alexa Lipid peroxidation as pathway of aluminium cytotoxicity in human skin fibroblast cultures: prevention by superoxide dismutase+catalase and vitamins E and C.
Neurology

Neurology

Journal of Alzheimers Disease & Parkinsonism

Author(s): Anane R, Creppy EE, Anane R, Creppy EE

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Abstract Lipid peroxidation is one of the main manifestations of oxidative damage and has been found to play an important role in the toxicity and carcinogenicity of many xenobiotics. In the present study, we investigated the possible induction of lipid peroxidation by aluminium in human foreskin fibroblast cultures by assaying the malondialdehyde (MDA) produced inside the cells. The MDA-thiobarbituric acid (TBA) adduct was assayed by HPLC using fluorometric quantification after extraction in n-butanol. Lactate dehydrogenase (LDH) release was used as a marker of aluminium toxicity. MDA production was significantly increased after 24 h incubation with aluminium and paralleled LDH release. Superoxide dismutase (SOD)+catalase and vitamins C and E added in the culture medium as oxygen radical and free radical scavengers were efficient in preventing MDA production by aluminium, indicating that oxidative processes are one of the main pathways whereby this metal induces cytotoxicity. The latter is also largely prevented, thus confirming the link between oxidative stress induced by aluminium and its cytotoxicity in human skin fibroblasts.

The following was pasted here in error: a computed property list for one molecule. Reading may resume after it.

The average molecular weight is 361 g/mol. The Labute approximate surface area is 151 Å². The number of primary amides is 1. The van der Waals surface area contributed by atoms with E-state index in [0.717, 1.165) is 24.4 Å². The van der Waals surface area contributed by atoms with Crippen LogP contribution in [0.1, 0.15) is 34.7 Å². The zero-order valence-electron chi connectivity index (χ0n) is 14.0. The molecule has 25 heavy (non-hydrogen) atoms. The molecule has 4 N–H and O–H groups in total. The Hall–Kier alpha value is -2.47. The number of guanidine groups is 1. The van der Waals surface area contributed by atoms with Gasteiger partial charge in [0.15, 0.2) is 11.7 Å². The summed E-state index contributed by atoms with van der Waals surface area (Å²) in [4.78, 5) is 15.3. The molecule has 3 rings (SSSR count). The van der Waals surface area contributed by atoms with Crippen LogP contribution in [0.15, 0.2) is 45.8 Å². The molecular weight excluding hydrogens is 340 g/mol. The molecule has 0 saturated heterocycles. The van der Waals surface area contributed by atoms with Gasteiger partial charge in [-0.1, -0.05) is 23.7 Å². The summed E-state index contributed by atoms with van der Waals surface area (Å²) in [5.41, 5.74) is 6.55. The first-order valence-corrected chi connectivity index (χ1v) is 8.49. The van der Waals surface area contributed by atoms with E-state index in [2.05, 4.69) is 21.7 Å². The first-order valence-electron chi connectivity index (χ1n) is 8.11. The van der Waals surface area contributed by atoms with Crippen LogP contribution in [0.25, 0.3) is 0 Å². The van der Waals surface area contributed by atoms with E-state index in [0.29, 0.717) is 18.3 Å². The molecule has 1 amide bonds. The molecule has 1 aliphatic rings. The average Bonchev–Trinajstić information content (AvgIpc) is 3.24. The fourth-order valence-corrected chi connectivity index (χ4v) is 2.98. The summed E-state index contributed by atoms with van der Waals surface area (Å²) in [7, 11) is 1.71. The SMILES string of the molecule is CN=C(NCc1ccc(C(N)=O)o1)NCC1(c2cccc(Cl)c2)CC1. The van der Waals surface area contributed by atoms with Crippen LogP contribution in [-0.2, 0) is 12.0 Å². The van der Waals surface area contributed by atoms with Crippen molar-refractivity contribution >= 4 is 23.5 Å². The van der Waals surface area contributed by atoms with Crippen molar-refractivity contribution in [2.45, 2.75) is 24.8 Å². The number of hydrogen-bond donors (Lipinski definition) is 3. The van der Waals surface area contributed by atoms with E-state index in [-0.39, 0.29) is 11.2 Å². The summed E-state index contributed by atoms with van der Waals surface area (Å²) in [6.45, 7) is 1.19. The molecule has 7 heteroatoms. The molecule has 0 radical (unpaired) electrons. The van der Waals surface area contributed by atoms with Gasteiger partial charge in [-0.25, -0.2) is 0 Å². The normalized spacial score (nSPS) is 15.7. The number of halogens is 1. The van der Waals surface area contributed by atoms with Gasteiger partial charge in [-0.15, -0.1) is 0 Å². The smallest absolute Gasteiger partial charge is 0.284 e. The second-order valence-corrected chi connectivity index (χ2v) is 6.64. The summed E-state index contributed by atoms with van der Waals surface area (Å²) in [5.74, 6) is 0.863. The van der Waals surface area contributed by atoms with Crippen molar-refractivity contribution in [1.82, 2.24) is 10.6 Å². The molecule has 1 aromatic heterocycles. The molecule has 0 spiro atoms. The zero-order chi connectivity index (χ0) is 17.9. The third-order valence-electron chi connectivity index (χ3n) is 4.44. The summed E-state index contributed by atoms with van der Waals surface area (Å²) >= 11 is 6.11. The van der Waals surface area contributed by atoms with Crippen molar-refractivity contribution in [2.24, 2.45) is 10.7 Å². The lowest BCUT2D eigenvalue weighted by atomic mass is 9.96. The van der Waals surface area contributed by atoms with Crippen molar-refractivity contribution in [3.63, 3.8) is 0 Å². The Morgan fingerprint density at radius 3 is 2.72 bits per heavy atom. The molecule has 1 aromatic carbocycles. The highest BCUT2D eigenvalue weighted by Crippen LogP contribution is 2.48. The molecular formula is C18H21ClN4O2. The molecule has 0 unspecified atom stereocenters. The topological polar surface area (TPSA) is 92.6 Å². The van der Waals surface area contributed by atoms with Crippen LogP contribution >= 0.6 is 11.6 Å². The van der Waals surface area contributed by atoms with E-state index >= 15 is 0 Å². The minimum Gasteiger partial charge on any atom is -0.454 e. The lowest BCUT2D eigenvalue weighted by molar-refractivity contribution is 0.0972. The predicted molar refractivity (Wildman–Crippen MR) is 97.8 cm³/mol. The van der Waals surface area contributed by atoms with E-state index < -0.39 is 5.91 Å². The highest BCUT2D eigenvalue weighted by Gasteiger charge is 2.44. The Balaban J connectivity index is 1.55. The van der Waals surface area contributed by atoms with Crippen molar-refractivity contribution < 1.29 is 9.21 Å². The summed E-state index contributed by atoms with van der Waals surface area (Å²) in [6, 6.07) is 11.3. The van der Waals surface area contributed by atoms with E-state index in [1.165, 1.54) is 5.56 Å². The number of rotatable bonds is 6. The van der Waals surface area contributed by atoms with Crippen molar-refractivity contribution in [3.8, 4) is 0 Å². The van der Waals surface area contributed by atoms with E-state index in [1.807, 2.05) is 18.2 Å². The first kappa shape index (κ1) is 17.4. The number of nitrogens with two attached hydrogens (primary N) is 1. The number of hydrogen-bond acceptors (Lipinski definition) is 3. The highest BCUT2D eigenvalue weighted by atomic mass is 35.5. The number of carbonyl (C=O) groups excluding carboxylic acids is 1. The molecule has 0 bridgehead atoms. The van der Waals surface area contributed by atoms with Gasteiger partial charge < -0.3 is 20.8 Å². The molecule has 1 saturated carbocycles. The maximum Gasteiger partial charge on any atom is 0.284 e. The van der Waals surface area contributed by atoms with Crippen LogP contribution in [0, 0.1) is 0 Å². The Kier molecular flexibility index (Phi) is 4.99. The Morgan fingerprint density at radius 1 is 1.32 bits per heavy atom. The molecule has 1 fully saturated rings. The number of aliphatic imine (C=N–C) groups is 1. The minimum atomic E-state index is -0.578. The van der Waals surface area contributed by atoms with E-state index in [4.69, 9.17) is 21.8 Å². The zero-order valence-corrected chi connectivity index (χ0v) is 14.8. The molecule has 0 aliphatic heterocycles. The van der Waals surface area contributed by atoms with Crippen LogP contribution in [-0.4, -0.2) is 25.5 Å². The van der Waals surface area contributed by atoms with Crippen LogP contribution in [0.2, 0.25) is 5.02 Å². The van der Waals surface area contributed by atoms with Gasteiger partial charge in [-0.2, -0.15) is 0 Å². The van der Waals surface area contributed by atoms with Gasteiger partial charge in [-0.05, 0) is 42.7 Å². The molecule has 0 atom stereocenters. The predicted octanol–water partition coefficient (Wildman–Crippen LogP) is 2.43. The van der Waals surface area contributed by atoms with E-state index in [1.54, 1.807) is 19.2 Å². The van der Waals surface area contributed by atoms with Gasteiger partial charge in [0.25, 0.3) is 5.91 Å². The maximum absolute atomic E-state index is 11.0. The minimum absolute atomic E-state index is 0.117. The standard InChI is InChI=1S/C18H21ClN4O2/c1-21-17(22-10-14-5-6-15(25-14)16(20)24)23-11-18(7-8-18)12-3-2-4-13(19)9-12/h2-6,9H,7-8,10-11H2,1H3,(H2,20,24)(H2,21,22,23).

This article was published in Hum Exp Toxicol and referenced in Journal of Alzheimers Disease & Parkinsonism

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